The misleading myths of crime dramas: Experts reveal where CSI, Broadchurch and Line of Duty get things wrong – and why fingerprints and police lineups are rarely used
- Experts have revealed the biggest myths portrayed in crime dramas and movies
- Fingerprint analysis and police line-ups are techniques that are no longer used
- Detectives are also more emotionally affected by crime scenes than they appear
With dramatic deaths, sexy detectives and a nonstop twists and turns, it’s no wonder so many of us love a gritty crime drama.
But Dame Professor Sue Black, a forensic anthropologist, has rolled her eyes on many occasions during episodes of Line of Duty and Law & Order.
That’s because our favourite films and TV shows are filled with myths about the world of crime scene investigations.
These include the continued reliance on fingerprint analysis and police line-ups to identify a killer, or pronouncing a body’s time of death with extreme accuracy.
Our favourite films and TV shows are filled with myths about the world of crime scene investigations
Professor Black is one of a team of experts to debunk the myths in television and crime novels in this year’s Christmas Lectures from the Royal Institution.
With her help, MailOnline reveals the biggest inaccuracies portrayed in our favourite crime shows, from CSI to Dexter.
MYTH 1: Fingerprint analysis can reveal the killer
Viewers of the Christmas Lectures, broadcast on BBC Four and iPlayer next week, will learn that the fingerprints so beloved of Sherlock Holmes are now rarely used in court, having been superseded by DNA.
But someone’s DNA at a crime scene does not mean they are the killer, as DNA is easily transferred.
For example, someone who spoke loudly to the murderer in a busy room before the crime, covering them with tiny specks of saliva, would transfer their DNA to the murderer’s clothing, and potentially the scene of the killing.
Professor Black, 61, said: ‘DNA can be spread by someone sneezing or coughing, and can persist on clothing, being picked up in analysis which looks for mere nanograms of this genetic material.
‘Some people are super-shedders of DNA, and the DNA of an innocent person can easily be transferred to a crime scene, like that of the wife of a murderer who lives with them.’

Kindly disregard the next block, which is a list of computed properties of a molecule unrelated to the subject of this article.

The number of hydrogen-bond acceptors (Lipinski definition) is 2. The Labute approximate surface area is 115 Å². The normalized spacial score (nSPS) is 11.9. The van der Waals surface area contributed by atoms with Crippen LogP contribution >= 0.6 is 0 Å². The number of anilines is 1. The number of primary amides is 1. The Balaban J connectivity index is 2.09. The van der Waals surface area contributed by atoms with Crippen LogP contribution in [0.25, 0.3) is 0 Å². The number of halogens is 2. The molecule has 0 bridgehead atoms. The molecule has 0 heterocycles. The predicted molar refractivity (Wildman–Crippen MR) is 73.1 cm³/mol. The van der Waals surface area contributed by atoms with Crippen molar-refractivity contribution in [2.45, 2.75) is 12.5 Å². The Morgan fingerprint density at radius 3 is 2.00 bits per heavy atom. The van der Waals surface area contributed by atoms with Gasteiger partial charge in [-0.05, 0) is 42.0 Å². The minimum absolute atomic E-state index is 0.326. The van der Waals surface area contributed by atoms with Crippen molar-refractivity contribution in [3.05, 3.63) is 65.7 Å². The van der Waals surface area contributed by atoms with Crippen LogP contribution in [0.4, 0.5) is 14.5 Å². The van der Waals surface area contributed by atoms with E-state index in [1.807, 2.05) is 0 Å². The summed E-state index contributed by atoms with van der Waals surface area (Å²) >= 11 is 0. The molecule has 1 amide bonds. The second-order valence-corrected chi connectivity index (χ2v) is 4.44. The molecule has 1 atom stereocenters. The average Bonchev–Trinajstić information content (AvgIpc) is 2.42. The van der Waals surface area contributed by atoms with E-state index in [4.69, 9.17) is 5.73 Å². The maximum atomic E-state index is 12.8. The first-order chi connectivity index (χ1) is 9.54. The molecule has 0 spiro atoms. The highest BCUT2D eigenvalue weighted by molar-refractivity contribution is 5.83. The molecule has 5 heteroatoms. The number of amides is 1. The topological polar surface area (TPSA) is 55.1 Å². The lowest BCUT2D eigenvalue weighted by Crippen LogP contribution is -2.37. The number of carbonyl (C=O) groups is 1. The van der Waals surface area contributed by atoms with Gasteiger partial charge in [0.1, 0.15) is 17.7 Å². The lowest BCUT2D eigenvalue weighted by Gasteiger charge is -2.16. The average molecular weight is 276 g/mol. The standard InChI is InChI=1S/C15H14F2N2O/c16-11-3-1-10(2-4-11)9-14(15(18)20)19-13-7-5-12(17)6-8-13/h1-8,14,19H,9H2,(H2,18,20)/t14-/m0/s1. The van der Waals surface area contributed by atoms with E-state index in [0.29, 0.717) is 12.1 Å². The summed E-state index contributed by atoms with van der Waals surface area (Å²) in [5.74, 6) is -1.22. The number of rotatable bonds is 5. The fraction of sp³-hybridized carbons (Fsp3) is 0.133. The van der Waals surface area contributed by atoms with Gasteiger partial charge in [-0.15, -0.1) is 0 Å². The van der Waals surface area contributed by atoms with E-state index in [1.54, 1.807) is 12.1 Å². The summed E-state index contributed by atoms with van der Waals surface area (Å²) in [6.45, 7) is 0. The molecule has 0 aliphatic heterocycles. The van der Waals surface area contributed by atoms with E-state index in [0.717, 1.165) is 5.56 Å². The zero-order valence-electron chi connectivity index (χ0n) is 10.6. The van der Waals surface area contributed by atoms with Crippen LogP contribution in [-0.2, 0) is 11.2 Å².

the fingerprints so beloved of Sherlock Holmes are now rarely used in court, having been superseded by DNA. Pictured: Rupert Everett as Sherlock Holmes in BBC’s ‘Sherlock Holmes and the Case of the Silk Stocking’
MYTH 2: Police line-ups are still used
The Christmas lectures will involve photofits of potential suspects based on descriptions by witnesses, as experts say police line-ups, so famous from films like The Usual Suspects, are no longer used.
The photo composites, created by a computer using descriptions about the suspect’s eyes, nose and mouth by witnesses, are unreliable because people’s memories of people they’ve seen once for a moment are imperfect.
Experts say police line-ups, so famous from films like The Usual Suspects, are no longer used
MYTH 3: You can tell someone’s exact age from their body
While crime dramas may describe exact ages, such as the death of a 50-year-old female, in reality dead bodies can really only be identified as a young adult (up until the age of about 25), a mature adult (up to around 45) and an ‘elderly adult’ (aged over 45).
That is based on clues like the collar bone, which keeps growing until someone reaches the age of 25, and skeletal degeneration in people from their mid-forties onwards.
Professor Black said: ‘An exact age is impossible to give because it depends on when people went into puberty and had a growth spurt and how long puberty lasted, and when it finished.’
In 2015, it was announced that scientists had developed a new test to predict a person’s age on the basis of blood or tooth samples, which could be used at the scene of the crime.
While crime dramas may describe exact ages, such as the death of a 50-year-old female, in reality dead bodies can really only be identified as a young adult, a mature adult or an elderly adult. Pictured: CSI: Crime Scene Investigation
MYTH 4: Bodies reveal an accurate time of death
Professor Black told the Daily Mail that a major inaccuracy she sees on TV is when the investigators pronounce an exact time when someone died.
She said that experts can only make a rough estimation after taking the temperature of the body, to within a few hours at best.
They know the rough rate a body cools down, and its temperature reveals how close it has gotten to room temperature.
Experts can only make a rough estimation of the time of death after taking a body’s temperature, and this is to within a few hours at best. Pictured: Ryan Pilkington in ‘Line of Duty’
Professor Black, 61, said: ‘Once temperature is no longer available to judge the time of death, experts rely on bloating, discolouration of the skin and the onset of rigor mortis.
‘Decomposition can depend on whether a buried body is close to the surface, where the temperature is higher and more insects can get to it, or whether human remains are close to shrubbery, which animals use for cover, making the body parts more likely to be chewed by them.
‘It is just not possible to say someone died at 25 minutes past two, as sometimes happens in crime dramas.’
MYTH 5: Deaths are always dramatic
The major issue with television death according to Professor Black, is that it is often violent and portrayed with a sense of excitement.
In reality, most people die of illness in hospital, but we talk about this much less than murder.
The forensic anthropologist, and president of St John’s College, Oxford, said: ‘We don’t accept death as a part of life in the same way as we used to.